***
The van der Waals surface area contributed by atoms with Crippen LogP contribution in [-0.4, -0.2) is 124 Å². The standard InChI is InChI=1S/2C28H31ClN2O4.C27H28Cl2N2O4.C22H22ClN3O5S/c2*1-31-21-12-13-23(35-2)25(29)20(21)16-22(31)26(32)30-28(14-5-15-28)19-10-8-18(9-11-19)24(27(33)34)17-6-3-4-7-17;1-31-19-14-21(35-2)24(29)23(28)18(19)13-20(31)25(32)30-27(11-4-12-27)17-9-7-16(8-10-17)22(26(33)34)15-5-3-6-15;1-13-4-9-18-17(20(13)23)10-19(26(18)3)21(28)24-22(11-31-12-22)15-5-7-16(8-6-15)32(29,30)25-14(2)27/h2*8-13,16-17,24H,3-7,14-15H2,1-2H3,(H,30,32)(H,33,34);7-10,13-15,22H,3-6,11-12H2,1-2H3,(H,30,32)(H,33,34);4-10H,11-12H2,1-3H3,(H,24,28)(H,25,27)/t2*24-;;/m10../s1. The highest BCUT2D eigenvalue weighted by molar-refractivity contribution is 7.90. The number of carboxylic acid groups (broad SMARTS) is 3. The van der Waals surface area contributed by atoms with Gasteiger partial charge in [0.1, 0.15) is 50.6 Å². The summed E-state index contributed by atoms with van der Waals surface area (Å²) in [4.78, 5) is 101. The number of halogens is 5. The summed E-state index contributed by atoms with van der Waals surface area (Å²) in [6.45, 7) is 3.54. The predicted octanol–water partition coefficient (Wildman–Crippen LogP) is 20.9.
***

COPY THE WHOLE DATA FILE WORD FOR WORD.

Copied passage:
The van der Waals surface area contributed by atoms with Crippen LogP contribution in [-0.4, -0.2) is 124 Å². The standard InChI is InChI=1S/2C28H31ClN2O4.C27H28Cl2N2O4.C22H22ClN3O5S/c2*1-31-21-12-13-23(35-2)25(29)20(21)16-22(31)26(32)30-28(14-5-15-28)19-10-8-18(9-11-19)24(27(33)34)17-6-3-4-7-17;1-31-19-14-21(35-2)24(29)23(28)18(19)13-20(31)25(32)30-27(11-4-12-27)17-9-7-16(8-10-17)22(26(33)34)15-5-3-6-15;1-13-4-9-18-17(20(13)23)10-19(26(18)3)21(28)24-22(11-31-12-22)15-5-7-16(8-6-15)32(29,30)25-14(2)27/h2*8-13,16-17,24H,3-7,14-15H2,1-2H3,(H,30,32)(H,33,34);7-10,13-15,22H,3-6,11-12H2,1-2H3,(H,30,32)(H,33,34);4-10H,11-12H2,1-3H3,(H,24,28)(H,25,27)/t2*24-;;/m10../s1. The highest BCUT2D eigenvalue weighted by molar-refractivity contribution is 7.90. The number of carboxylic acid groups (broad SMARTS) is 3. The van der Waals surface area contributed by atoms with Gasteiger partial charge in [0.1, 0.15) is 50.6 Å². The summed E-state index contributed by atoms with van der Waals surface area (Å²) in [4.78, 5) is 101. The number of halogens is 5. The summed E-state index contributed by atoms with van der Waals surface area (Å²) in [6.45, 7) is 3.54. The predicted octanol–water partition coefficient (Wildman–Crippen LogP) is 20.9.